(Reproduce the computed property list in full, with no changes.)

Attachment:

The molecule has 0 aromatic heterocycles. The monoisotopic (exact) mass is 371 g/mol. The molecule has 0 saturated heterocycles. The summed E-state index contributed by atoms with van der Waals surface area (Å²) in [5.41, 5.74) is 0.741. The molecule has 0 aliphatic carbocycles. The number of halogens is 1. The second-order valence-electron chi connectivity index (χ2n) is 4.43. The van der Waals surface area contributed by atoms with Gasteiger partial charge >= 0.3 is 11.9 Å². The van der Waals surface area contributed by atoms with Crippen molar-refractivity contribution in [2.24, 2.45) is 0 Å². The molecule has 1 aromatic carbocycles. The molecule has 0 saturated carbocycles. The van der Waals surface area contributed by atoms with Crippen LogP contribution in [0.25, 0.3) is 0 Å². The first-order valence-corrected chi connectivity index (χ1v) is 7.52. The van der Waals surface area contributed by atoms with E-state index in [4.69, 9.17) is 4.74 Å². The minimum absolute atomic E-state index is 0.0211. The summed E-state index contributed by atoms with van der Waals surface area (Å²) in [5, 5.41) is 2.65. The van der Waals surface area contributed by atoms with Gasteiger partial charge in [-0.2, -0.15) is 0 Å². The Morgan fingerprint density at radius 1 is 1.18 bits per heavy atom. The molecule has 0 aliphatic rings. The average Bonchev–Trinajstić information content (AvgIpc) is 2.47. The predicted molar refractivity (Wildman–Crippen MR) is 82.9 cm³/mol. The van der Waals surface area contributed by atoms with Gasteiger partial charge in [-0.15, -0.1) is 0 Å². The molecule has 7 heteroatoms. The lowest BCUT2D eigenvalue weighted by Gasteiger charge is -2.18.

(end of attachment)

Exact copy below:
The molecule has 0 aromatic heterocycles. The monoisotopic (exact) mass is 371 g/mol. The molecule has 0 saturated heterocycles. The summed E-state index contributed by atoms with van der Waals surface area (Å²) in [5.41, 5.74) is 0.741. The molecule has 0 aliphatic carbocycles. The number of halogens is 1. The second-order valence-electron chi connectivity index (χ2n) is 4.43. The van der Waals surface area contributed by atoms with Gasteiger partial charge >= 0.3 is 11.9 Å². The van der Waals surface area contributed by atoms with Crippen molar-refractivity contribution in [2.24, 2.45) is 0 Å². The molecule has 1 aromatic carbocycles. The molecule has 0 saturated carbocycles. The van der Waals surface area contributed by atoms with Crippen LogP contribution in [0.25, 0.3) is 0 Å². The first-order valence-corrected chi connectivity index (χ1v) is 7.52. The van der Waals surface area contributed by atoms with E-state index in [4.69, 9.17) is 4.74 Å². The minimum absolute atomic E-state index is 0.0211. The summed E-state index contributed by atoms with van der Waals surface area (Å²) in [5, 5.41) is 2.65. The van der Waals surface area contributed by atoms with Gasteiger partial charge in [-0.2, -0.15) is 0 Å². The Morgan fingerprint density at radius 1 is 1.18 bits per heavy atom. The molecule has 0 aliphatic rings. The average Bonchev–Trinajstić information content (AvgIpc) is 2.47. The predicted molar refractivity (Wildman–Crippen MR) is 82.9 cm³/mol. The van der Waals surface area contributed by atoms with Gasteiger partial charge in [-0.15, -0.1) is 0 Å². The molecule has 7 heteroatoms. The lowest BCUT2D eigenvalue weighted by Gasteiger charge is -2.18.